Paintings and Prints by Mary A. Gravelle (click on an image for more info)

Art Prints

Art Quote of the Day

Monday, November 17, 2014

Making Art on Commission Dream or Nightmare

Pallet of colors working on commissioned painting.
18 x 36 inches, acrylic on canvas.
Copyright 2014 Mary Rush (Mary Gravelle)
The artist's dream: getting paid upfront to paint! Or is it?

Back in the day a long time ago, it was the elite, political, and religious who hired artists to create pieces that would portray certain images of power and wealth. Think about Leonardo Da Vinci and Michelangelo. Artists could rely on making a living from creating their art.

Fast forward to late 1700's to mid-1800's when the American and French revolutions and democracy changed the way of life. This also sent the artist headlong into a new direction.

With their conviction to paint and make art that made them happy, or at least expressed what they deemed needed to be expressed, along with the fall of empires and wealth, the artist was now faced with the jubilance of newfound freedom and a need for self-reliance. For a quick and interesting look at art history, read this article.

I have little experience painting for commission. Currently, I find myself doing just that. I am so very grateful to be able to paint, knowing that payment is imminent, already receiving half upfront.

The Painting Setup.
I have discovered a few interesting things about painting on commission.

First, I want the client to be very happy and pleased with the final painting. Because of this, I involved the client in the composition of the painting. This took quite a number of back and forth discussions and conversations. My original vision for the painting changed dramatically. And yet, I am happy with it because I think the buyer will be more content with the final painting having been a part of its creation.

Second, because I want the buyer to be thrilled and ecstatic with the piece, I was sending updates of my progress up until two days ago. The idea for this was to keep the buyer involved in the process. What I discovered, however, was that it was inhibiting my creative process for allowing the painting to have its own voice and expression. Since I do not paint totally realistically, it is important for me to allow the creative muse to visit me during my painting process. And, the buyer kept telling me she wanted to let me do that. But, something inside insisted I keep her informed.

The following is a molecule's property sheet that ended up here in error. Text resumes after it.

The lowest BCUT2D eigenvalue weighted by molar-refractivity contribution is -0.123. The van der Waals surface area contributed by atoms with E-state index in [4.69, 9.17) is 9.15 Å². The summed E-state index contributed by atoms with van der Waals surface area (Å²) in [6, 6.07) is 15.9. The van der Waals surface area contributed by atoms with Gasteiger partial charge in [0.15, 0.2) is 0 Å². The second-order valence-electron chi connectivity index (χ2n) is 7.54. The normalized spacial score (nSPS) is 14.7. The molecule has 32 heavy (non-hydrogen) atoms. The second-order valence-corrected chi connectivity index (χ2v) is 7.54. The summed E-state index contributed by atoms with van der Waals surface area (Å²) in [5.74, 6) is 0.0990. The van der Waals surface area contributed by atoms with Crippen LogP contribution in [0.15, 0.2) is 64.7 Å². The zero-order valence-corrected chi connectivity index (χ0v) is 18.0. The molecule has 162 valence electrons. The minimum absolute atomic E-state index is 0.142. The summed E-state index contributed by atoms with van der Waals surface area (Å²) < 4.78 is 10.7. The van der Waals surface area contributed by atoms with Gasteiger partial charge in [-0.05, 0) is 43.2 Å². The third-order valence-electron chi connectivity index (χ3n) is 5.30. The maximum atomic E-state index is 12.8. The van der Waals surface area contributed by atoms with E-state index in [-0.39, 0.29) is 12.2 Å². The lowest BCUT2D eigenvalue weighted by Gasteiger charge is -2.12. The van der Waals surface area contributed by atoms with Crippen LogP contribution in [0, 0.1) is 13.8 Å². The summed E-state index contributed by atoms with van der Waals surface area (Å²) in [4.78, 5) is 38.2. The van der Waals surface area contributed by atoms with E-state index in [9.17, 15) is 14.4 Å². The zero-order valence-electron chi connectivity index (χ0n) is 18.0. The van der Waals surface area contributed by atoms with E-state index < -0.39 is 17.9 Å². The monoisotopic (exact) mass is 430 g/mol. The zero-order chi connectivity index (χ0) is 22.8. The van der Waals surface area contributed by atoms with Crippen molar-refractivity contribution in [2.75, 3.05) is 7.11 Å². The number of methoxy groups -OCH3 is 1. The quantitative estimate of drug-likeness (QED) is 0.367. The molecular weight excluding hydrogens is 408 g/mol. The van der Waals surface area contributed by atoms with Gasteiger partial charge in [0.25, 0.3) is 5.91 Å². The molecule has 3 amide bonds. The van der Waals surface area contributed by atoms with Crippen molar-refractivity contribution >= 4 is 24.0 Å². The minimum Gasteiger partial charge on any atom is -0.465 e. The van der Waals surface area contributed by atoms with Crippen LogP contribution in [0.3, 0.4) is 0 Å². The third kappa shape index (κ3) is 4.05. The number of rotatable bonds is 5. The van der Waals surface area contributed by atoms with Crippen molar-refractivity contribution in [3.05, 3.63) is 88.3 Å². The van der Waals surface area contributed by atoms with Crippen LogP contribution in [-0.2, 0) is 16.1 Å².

Nov. 13, 2014.
In Process Commissioned Acrylic Painting by Artist Mary Rush
(Mary Gravelle), 18 x 36 inches, acrylic on canvas.
Copyright 2014 Mary Gravelle
Now that I have let go of the idea of keeping the buyer apprised of every move I make with this painting, I feel so much happier and relieved while painting. The creative muse came out to play. The painting is breathing its own life now. I can't wait to see where this painting ends up. I am so excited about delivering the final piece to the client. I want her to be surprised by the painting instead of knowing every little detail about it and quite possibly suffocating any excitement of anticipation from the experience that she might be feeling.

What's your opinion of art making for commission? Artists, do you like this way of working? Art buyers and art collectors, do you commission artists to do work for you?

Here are some articles I ran across about the process of commissioned art that might be of interest:

Making Art on Commission: Tips for Artists

Commissioned Art: Tips to Make it a Success

For other articles, google "artists working on commission".

More about my art and paintings can be found on my website.

Until Next Week

• Create art
• Appreciate art
• Buy art

Mary Rush
(Mary Gravelle)

About the Author

Mary Rush is an artist who resides in Sedona, Arizona with her beloved cat, Sir Kitty. More about her art and paintings can be found on her website.

Copyright 2014 Mary Rush (Gravelle). All rights reserved.

Sir Kitty



Wednesday, November 12, 2014

New Painting Merges My Love of The Landscape and Animals

The set up.
Commissioned Painting, 18 x 36 inches.
Acrylic on canvas. Copyright Mary Rush (Mary Gravelle)

Painting Studio Set Up

Nov. 11, 2014. I have been preparing for a new painting, a commissioned work. I set up my painting space today.

Under Painting

Commissioned Painting under painting in process, 18 x 36 inches.
Acrylic on canvas. Copyright Mary Rush (Mary Gravelle)
I did the under painting of the sky. After spending quite a bit of time in the initial pre-planning stages, it felt great to finally put paint on canvas!